For example, back in the 1980s I set a personal goal (to help end consular absolutism and introduce a measure of fairness into the visa process). In this, I have utterly failed, and have at times trended toward despondency.
Although some of the State Department's power has shifted to Homeland Security, State's Bureau of Consular Affairs has defended the prerogatives of consular officers like a hyper-vigilant Tiger Mom. Despite many articles, blog posts, ABA and AILA resolutions, and open-mike challenges at State Department public forums, visa refusals based on the decisions of consular officers on questions of fact remain virtually unassailable, as a March 28, 2013 decision of the Ninth Circuit Court of Appeals painfully affirmed.
My son, who was just four years old, was crying in fear of gunmen in his home at four in the morning . . . We asked them to show a warrant or any other authority they had for being inside our home. They ignored us.
It’s kind of a lazy device that those of us who type for a living can become overly reliant on as a shortcut,” she said. “It ends up pigeonholing people or creating long descriptive titles where you use some main event in someone’s life to become the modifier before their name.
The last big thing came to view yesterday. The New York Times posted an obituary announcing the death on March 17 of Lawrence H. Fuchs. I didn't know or remember Mr. Fuchs, but the headline describing him as "Expert on Immigration," caught my eye. The obit alerted me to the seminal role he played leading up to the Reagan-era legalization program, describing him as "a federal government adviser [who in 1986] helped lay the groundwork for the last major overhaul of American immigration law."
Embarrassed about my unfamiliarity with Mr. Fuchs, and curious too, I Googled his name and found the preface to one of his books on Amazon. What he wrote there made me realize that immigration reform has already begun, that the great cultural integration of which he speaks began again -- like unseen swirls in the tide of change, cresting into huge waves bigger than Sandy -- on November 8:
Since the Second World War the national unity of Americans has been tied increasingly to a strong civic culture that permits and protects expressions of ethnic and religious diversity based on individual rights and that also inhibits and ameliorates conflict among religious, ethnic, and racial groups. It is the civic culture that unites Americans and protects their freedom—including their right to be ethnic. . . .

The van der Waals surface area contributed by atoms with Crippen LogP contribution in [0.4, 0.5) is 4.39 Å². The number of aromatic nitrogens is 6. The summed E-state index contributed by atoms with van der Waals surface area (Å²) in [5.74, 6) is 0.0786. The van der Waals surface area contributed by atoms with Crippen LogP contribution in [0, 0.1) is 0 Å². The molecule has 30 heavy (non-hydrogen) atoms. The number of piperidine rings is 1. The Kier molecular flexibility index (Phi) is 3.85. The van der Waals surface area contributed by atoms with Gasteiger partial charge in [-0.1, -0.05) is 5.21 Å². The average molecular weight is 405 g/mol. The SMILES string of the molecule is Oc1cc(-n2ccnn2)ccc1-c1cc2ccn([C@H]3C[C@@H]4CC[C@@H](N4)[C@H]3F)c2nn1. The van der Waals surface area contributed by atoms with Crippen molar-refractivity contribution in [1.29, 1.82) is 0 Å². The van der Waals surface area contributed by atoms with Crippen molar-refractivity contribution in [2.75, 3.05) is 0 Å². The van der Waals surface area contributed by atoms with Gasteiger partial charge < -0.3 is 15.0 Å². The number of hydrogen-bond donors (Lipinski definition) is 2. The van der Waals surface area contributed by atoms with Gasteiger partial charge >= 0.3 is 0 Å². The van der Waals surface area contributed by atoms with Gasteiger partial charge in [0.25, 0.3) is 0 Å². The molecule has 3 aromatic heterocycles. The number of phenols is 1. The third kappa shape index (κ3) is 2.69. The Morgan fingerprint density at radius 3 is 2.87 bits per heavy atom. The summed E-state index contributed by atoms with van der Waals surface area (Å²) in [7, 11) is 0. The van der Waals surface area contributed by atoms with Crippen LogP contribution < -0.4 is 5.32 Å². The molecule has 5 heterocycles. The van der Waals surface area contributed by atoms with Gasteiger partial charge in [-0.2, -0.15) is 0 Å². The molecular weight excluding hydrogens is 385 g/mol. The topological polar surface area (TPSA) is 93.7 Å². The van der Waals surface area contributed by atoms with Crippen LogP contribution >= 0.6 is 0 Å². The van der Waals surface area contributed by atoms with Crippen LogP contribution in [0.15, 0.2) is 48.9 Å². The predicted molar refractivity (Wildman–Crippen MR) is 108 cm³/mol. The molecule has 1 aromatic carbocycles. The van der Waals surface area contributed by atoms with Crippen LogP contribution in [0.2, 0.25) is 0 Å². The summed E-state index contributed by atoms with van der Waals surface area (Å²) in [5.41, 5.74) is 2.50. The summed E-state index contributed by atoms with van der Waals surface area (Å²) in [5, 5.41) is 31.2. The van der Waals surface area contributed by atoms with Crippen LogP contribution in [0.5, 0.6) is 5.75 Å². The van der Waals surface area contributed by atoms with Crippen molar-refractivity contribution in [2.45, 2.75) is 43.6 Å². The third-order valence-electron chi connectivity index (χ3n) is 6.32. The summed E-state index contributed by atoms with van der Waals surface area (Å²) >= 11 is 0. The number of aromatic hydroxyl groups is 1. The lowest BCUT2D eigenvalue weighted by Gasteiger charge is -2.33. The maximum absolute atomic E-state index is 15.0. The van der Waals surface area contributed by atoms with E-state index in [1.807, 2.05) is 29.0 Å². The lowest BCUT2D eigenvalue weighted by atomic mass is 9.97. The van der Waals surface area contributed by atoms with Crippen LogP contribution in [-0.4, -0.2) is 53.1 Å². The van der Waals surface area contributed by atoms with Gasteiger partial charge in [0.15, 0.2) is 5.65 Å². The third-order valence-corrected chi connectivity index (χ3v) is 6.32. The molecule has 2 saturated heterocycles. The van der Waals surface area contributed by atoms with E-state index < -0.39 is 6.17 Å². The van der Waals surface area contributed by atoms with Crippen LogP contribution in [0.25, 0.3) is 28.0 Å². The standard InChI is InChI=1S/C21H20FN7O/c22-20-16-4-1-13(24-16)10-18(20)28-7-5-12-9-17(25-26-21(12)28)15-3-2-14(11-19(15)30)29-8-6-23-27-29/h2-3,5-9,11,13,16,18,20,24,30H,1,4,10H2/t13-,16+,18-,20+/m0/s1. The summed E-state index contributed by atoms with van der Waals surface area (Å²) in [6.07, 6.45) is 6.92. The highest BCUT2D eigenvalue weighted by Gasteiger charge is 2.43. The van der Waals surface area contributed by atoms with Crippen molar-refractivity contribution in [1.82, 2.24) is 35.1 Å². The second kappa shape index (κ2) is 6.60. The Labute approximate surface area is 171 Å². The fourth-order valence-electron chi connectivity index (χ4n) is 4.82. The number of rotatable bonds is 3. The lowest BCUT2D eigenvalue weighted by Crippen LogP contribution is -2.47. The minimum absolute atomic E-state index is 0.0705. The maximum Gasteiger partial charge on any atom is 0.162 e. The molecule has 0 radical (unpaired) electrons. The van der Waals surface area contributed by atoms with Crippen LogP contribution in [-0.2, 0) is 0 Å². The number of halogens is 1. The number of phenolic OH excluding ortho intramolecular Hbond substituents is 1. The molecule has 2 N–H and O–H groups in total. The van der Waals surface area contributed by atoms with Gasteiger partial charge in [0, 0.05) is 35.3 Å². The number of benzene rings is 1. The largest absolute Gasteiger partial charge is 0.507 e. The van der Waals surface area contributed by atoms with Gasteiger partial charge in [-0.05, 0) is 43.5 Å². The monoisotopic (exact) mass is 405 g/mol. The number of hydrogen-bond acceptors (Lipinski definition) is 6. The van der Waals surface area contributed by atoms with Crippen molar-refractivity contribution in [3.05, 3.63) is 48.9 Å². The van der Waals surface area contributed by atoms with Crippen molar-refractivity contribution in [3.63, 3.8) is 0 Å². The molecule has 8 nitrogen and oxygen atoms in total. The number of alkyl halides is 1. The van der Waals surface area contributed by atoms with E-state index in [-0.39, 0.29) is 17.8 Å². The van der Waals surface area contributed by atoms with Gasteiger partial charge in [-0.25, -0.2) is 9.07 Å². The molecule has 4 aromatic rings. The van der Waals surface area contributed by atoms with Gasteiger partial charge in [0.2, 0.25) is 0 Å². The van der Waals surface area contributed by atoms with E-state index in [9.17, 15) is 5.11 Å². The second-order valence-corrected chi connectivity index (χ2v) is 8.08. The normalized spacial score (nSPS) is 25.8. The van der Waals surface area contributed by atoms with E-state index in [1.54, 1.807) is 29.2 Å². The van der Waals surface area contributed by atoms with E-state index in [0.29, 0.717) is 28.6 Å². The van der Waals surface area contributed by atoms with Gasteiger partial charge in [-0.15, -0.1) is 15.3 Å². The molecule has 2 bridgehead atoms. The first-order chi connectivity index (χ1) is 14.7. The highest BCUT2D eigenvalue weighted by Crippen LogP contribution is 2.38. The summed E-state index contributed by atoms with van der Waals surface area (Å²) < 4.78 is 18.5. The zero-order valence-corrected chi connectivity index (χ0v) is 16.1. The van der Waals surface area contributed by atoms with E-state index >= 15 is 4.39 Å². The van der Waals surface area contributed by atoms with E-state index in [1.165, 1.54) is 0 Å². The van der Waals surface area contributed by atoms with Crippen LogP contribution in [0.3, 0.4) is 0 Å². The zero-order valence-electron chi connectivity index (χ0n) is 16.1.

The system would not be severely tested as long as most immigrants were English or Scots. The new republic, as George Washington said in his farewell address, was united by “the same religion, manners, habits and political principles." But differences in religion, habit, and manners proliferated after the immigration of large numbers of Germans (many of whom were Catholic), Scandinavians and Irish Catholics throughout the last sixty years of the nineteenth century, and of eastern old southern Europeans, a majority of whom were Catholic or Jewish, in the decade before and after the turn of the twentieth. Political principles remained the core of national community. The new immigrants entered a process of ethnic-Americanization through participation in the political system, and, in so doing, established even more dearly the American civic culture as a basis of American unity.
The difference between 1990 (when Mr. Fuchs wrote, The American Kaleidoscope: Race, Ethnicity, and the Civic Culture) and now is that this time the acculturation occurred in reverse. Americans except on paper -- the DREAMers -- "established even more dearly the American civic culture as a basis of American unity" in a way that forced our language to adapt and their parents and themselves to be relieved of the smear "illegal." The revolution was not just televised, it was also publicized . . . by the Associated Press.
So watch out State. I've got my metaphorical bow and quiver, and I'm still shooting arcing arrows of justice at consular absolutism!